Figure specf gives a specializer . The notation denotes updating the environment with a binding from the variable to the value ; denotes a generic, `black box' binary primitive operation; mark manipulation of the terms of the -language's syntax (like Lisp's backquote); denotes pattern matching where the metavariables only match the appropriate domain.
Figure helpers defines the reification and reflection functions and . They operate as coercions between code and data; understanding them is not essential to this work.
is a partial-evaluation function; it assigns a meaning from to a source text with environment. The difference from an ordinary semantics is that contains , whose members represent computations dependent on unknown values, i.e. are residual code. We say the specializer emits residual code.
We say is polyvariant because a given piece of syntax may
be both executed by and emitted as residual. This happens to
f in this example:
let fun f x = x + 1 fun g s d = (f s) + (f d) in (g 1 (lift 1)) endCreating general code and a special case of the same source text corresponds to the standard `fast-path' optimization technique.
Note that the
if clause requires that when a conditional has
dynamic predicate, then both arms are also dynamic.
is similar to the -mix of [GoJo91], but because
-mix is monovariant, it uses a two-level input language where
lambda terms have been labeled either for execution or
immediate residualization. reserves judgement until the
is applied; depends on lift annotations to emit
Note that many cases are missing from . We assume that all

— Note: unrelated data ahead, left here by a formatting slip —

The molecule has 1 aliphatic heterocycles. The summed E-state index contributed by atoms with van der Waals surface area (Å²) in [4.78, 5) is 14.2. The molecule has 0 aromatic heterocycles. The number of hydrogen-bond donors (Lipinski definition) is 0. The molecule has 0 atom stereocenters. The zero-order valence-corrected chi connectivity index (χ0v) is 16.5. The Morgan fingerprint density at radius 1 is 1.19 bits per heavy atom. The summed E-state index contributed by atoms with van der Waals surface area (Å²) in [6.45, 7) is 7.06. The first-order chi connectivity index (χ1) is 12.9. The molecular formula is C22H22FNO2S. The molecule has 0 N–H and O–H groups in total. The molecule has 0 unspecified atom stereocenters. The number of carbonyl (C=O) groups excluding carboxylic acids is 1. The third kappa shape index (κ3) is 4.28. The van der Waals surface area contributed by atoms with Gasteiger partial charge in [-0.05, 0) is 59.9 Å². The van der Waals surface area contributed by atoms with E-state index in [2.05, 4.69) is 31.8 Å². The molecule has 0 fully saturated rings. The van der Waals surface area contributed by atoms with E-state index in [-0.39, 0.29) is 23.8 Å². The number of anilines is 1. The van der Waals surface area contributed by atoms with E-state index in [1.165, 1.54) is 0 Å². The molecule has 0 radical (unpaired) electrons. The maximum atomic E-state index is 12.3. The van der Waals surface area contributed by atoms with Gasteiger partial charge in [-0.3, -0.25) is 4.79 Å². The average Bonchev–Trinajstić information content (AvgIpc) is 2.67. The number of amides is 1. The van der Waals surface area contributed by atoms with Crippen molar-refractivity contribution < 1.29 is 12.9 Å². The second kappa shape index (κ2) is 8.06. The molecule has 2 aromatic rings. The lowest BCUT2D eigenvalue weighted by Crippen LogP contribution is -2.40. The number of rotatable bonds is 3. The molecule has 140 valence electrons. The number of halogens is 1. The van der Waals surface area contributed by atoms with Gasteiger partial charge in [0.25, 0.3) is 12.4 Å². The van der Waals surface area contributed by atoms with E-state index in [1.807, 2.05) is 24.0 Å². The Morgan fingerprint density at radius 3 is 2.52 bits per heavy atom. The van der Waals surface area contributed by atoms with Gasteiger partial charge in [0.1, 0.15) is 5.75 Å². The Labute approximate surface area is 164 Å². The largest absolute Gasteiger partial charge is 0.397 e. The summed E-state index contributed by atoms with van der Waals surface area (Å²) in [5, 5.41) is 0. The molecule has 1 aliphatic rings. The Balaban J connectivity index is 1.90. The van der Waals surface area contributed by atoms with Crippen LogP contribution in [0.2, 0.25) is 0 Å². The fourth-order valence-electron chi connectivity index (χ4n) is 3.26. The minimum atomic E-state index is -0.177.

input programs are type-correct and lift annotations appear as
necessary. Placement of the lifts is crucial to successful staging:
too many lifts and degenerates into the curry function; too few
and fails to terminate. Typically binding time analysis
(BTA) is combined with programmer annotations to insert the lifts.
For example, if
=[a-->6 b-->] then
((lift a)b) rather than
(ab). This kind of lift is obvious, and is easily handled
by BTA. As an example of the kind of lift that cannot be
easily automated, consider the following tail-recursive function:
fun loop b e r = if (1 = e) then r else loop b (e - 1) (b * r) fun power b e = loop b e 1where
eis in and
bis in . Unless we manually lift
rto dynamic, will diverge.
Monovariant BTA is well-understood and can be efficiently implemented with type-inference [Henglein91]. Polyvariant BTA is usually implemented with abstract interpretation [Consel93].
can be defined with like this: but this is just a hypothetical and rather limited way to access .
Now we return to the
sum example to see the result of
specializing it without cyclic values. Conceptually[footnote: Not